HTC Vive developer is experimenting with full-body tracking in virtual reality

When they were announced at CES 2017, HTC’s new Vive Trackers were said to be intended to give developers the ability to more easily turn ordinary objects into VR-trackable objects.

CloudGate Studio is a developer that’s already planning interesting ways to use the new trackers alongside standard HTC Vive controllers with its recent experiment into how they could make full-body tracking in VR a possibility.

The VR developer recently posted a video to Twitter depicting how it was working on using the Vive controllers to make a player’s whole body an active part of a VR world rather than just their head and hands. 

All in

By holding two controllers in his hands and strapping two to his feet, the company’s president and co-founder Steve Bowler was able to walk his full body through his demo creating what he called “a pretty good facsimile of a human body in VR”. 

He was able to reasonably accurately track the movements of not just his arms but his legs too and it’s all shown more clearly in the movements of a fully-dynamic shadow of his in-game avatar.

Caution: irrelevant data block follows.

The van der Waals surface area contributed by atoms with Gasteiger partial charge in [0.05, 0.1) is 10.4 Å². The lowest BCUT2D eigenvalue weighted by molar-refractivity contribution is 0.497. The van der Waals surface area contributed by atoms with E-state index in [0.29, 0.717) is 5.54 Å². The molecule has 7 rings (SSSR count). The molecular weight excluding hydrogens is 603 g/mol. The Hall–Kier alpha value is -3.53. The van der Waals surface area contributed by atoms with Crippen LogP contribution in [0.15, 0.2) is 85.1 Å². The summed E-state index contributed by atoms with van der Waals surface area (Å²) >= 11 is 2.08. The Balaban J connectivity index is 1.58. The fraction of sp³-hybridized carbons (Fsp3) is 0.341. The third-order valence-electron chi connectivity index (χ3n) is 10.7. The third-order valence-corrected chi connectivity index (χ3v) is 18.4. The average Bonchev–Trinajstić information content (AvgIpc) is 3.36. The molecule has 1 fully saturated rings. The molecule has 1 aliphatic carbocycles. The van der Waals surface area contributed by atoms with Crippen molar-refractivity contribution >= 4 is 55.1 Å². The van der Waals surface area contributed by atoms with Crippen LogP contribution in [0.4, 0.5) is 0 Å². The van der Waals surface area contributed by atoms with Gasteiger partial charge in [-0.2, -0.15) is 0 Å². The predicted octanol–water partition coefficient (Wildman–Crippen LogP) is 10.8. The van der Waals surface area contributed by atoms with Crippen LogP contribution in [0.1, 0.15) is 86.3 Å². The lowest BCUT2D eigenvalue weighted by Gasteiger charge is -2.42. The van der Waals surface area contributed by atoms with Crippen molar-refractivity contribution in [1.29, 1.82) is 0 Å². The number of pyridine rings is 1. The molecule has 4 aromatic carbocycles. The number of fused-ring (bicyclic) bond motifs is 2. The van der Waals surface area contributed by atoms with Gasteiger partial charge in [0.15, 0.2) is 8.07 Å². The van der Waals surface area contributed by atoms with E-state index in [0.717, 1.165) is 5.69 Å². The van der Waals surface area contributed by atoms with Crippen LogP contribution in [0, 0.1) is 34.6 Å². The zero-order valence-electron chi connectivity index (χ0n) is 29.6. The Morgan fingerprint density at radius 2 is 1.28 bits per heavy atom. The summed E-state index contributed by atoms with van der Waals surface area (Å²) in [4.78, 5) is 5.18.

Unfortunately for consumers, this wouldn’t really be possible to achieve, not least because it would require two Vive headsets and four controllers which is a serious expense. 

According to Bowler, though, replacing the controllers on his feet with the soon-to-be-released trackers could make it more viable for real-world application. Applying a tracker to the mid-section of the body as well as the extremities could offer even more in-depth tracking of movements like crouching. 

The new Vive trackers are designed to be applied to objects rather than body parts but in the future CloudGate indicated that it might have a plan for tracker-fitted shoes in the works.  

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We think we could handle looking like Andy Serkis in his Gollum VFX suit if it meant a full-body VR experience. 

You can watch the experiment in action below.

Emma Boyle

Emma Boyle is TechRadar’s ex-Gaming Editor, and is now a content developer and freelance journalist. She has written for magazines and websites including T3, Stuff and The Independent. Emma currently works as a Content Developer in Edinburgh.